Wednesday, 5 November 2014

Powershell script to bring up Hyper-V VMs Slowly enough that they function

The below Powershell script is something I wrote out of frustration while on an Exchange Messaging course to try to improve my mood. The Hyper-V VMs we were starting for each lab took an absolute age to load up and become responsive after we reverted their state at the end of each lab. This script attempts to start machines one after another with a configurable gap in between, the idea being you could set the $vms array to the machines you want started then wander off for a bit of a break then hopefully when you return the VMs would have loaded and be responsive.

You may ask why wouldn't you just start them all together, well the machines that were running the VMs were not up to spec and each of the VMs seemed to be based off of a single VM using dereferenced disks which severely impacted performance. The VMs took so long to load that Services on each of them often failed to start because of timeouts.

I thought I would share in the hope it may save someone else pulling their hair out.

# Machines to start in order to start
$vms = "20342B-LON-DC1", "20342B-LON-CAS1", "20342B-LON-MBX1", "20342B-LON-CL1", "20342B-LON-CL2" , "20342B-LON-LY1"
# minimum uptime in seconds to check for before starting next machine
$delaytime = 45
Function StartVM
 {
     param ($Name)
     $vmquery = get-vm $Name
     if ($vmquery.state -eq "off")
     {
        Write-Host " not running, starting" -NoNewline
        start-vm $Name
        $vmquery = get-vm $Name
     }
     elseif ($vmquery.state -eq "Running")
     {
        Write-Host " already running" -NoNewline
     }
     While ($vmquery.uptime.TotalSeconds -lt  $delaytime) { $vmquery = get-vm $Name; sleep 2 ; Write-Host . -NoNewline }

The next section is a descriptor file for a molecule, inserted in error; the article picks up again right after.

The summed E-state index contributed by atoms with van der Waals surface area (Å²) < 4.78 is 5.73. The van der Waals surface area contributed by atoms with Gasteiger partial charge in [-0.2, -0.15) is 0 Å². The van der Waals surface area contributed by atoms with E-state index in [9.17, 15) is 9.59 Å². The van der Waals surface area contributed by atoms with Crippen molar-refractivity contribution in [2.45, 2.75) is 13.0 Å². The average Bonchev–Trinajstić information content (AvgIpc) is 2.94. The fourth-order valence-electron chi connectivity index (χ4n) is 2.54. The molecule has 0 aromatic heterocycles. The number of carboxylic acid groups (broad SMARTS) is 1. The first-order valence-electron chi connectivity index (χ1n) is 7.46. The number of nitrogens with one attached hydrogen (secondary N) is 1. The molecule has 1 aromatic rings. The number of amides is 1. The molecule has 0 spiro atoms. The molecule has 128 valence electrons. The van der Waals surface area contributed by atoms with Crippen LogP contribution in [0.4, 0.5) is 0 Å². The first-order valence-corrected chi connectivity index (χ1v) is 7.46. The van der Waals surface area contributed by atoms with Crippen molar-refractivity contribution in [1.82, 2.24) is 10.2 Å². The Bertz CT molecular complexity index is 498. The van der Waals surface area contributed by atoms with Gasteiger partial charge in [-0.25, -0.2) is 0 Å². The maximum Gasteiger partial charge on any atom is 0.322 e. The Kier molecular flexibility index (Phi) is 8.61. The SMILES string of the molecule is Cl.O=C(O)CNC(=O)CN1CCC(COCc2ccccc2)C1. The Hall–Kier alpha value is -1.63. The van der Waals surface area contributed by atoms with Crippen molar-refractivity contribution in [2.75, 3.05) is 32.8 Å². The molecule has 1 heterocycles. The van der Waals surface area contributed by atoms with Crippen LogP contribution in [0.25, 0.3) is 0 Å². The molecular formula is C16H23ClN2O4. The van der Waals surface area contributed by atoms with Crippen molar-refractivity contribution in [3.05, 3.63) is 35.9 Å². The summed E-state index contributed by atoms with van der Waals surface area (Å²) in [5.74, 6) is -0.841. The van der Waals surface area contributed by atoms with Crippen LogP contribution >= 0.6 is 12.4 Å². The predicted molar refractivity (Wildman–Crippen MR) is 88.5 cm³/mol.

write-host " uptime is "-nonewline
     write-host $vmquery.uptime.TotalSeconds -NoNewline
     write-host " seconds, over $delaytime so assumed to be up and running."
}
foreach ($vm in $vms) {
    write-host "Checking $vm... " -NoNewline
    StartVM $vm 
}
write-host "If $delaytime seconds was long enough your VMs should be functioning now."


I am still on the course studying for 70-341: Core solutions of Microsoft Exchange Server 2013 and 70-342: Advanced Solutions of Microsoft Exchange Server 2013, So I may well update the script as I run more labs. Ideally I would like to improve the script so it waits until the started VM is "responding" before starting the next one but this has proved difficult, if you have any suggestions please let me know.

Update: 06/02/2015, I have improved the script a little, it now copes better with machines being started from other sources or if the script is restarted and the times are in seconds as the latest tests I have endured have been on lab machines using SSDs which significantly improves performance.

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